Background: Previous reports on the surgical management of appendix cancer show high recurrence rates among patients initially presenting with localized disease. This study sought to characterize predictors of outcome among patients treated for stages 1-3 appendix cancer at the authors' institution.
Methods: Patients with nonmetastatic appendix cancer undergoing definitive surgery at a single cancer center from 1994 to 2013 were retrospectively reviewed. Patients with appendiceal adenomas, cystadenomas, or classical carcinoids were excluded from the study. The median follow-up period was 5.2 years (interquartile range 2.9-6.7 years).
Results: The study identified 70 patients, 49 % of whom were women. The median age was 52 years (range 20-84 years). All were explored by an expert surgeon who had treated at least 20 appendiceal cancers. The procedures were appendectomy (n = 2), right hemicolectomy (n = 66), and diagnostic laparoscopy and placement of an intraperitoneal port (n = 2). The final pathology showed that transmural (30 T4, 32 T3, 4 T2, 4 T1) and node-negative disease (80 %) were common. Goblet cell carcinoid (GCC) features were identified in 54 % of the tumors. These were smaller and more likely to present as acute appendicitis than appendiceal adenocarcinoma (AA), but were otherwise similar in clinical presentation and outcome. The presence of lymph node (LN) metastasis was associated with a higher risk of recurrence than of stage 2 appendix cancer (78 vs. 4 % at 5 years; p < 0.0001). A total of 12 patients experienced recurrence (5 GCC, 7 AA): 9 in the peritoneum, 2 in mesenteric LNs, and 1 in the surgical incision.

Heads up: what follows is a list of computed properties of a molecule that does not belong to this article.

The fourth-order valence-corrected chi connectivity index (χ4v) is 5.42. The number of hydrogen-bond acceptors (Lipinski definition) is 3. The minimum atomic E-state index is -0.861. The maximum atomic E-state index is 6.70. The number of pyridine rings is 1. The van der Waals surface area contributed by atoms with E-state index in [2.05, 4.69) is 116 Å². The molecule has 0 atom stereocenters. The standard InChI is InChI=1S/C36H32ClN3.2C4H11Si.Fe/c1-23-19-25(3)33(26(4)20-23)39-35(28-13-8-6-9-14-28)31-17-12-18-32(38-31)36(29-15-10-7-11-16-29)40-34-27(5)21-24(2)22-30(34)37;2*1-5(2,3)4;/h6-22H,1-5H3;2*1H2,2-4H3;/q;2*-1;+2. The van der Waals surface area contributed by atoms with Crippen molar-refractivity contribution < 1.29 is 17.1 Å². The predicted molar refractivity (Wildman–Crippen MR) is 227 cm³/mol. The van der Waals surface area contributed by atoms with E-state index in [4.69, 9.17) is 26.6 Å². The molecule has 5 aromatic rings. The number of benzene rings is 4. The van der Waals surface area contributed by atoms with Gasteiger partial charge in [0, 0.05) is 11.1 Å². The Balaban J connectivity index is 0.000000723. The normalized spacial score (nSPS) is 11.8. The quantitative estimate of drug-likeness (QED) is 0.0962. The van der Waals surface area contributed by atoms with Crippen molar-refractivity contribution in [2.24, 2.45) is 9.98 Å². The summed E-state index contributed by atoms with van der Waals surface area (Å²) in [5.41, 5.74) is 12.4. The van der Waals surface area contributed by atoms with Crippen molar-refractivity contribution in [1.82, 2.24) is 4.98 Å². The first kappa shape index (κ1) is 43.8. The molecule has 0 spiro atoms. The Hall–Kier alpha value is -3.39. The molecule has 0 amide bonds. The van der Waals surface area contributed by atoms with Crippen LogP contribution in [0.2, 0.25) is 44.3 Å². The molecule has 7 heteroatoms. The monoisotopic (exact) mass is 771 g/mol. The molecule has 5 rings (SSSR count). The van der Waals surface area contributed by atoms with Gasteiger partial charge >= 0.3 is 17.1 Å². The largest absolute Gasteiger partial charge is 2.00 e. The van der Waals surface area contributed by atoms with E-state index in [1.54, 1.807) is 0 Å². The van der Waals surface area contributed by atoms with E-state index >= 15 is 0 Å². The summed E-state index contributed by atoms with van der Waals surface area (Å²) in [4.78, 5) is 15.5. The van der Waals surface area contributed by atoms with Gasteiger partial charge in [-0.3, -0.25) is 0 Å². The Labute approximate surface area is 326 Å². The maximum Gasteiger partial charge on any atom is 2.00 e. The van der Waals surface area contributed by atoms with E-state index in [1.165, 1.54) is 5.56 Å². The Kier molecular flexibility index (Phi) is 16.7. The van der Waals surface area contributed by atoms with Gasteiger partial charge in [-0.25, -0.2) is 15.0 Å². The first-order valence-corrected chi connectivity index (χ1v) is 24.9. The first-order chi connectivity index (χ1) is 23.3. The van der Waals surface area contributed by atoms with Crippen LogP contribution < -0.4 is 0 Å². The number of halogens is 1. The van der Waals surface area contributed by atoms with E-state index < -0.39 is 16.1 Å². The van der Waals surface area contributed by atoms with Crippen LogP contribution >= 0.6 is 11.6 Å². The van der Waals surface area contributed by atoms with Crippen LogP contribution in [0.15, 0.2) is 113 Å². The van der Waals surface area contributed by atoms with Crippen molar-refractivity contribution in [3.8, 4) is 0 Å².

Conclusion: Stages 1-3 invasive AA and GCC behave similarly in terms of clinical presentation and outcome. Perforated appendix and T4 tumor stage were common but not associated with recurrence. Although uncommon, LN metastasis strongly predicted recurrence.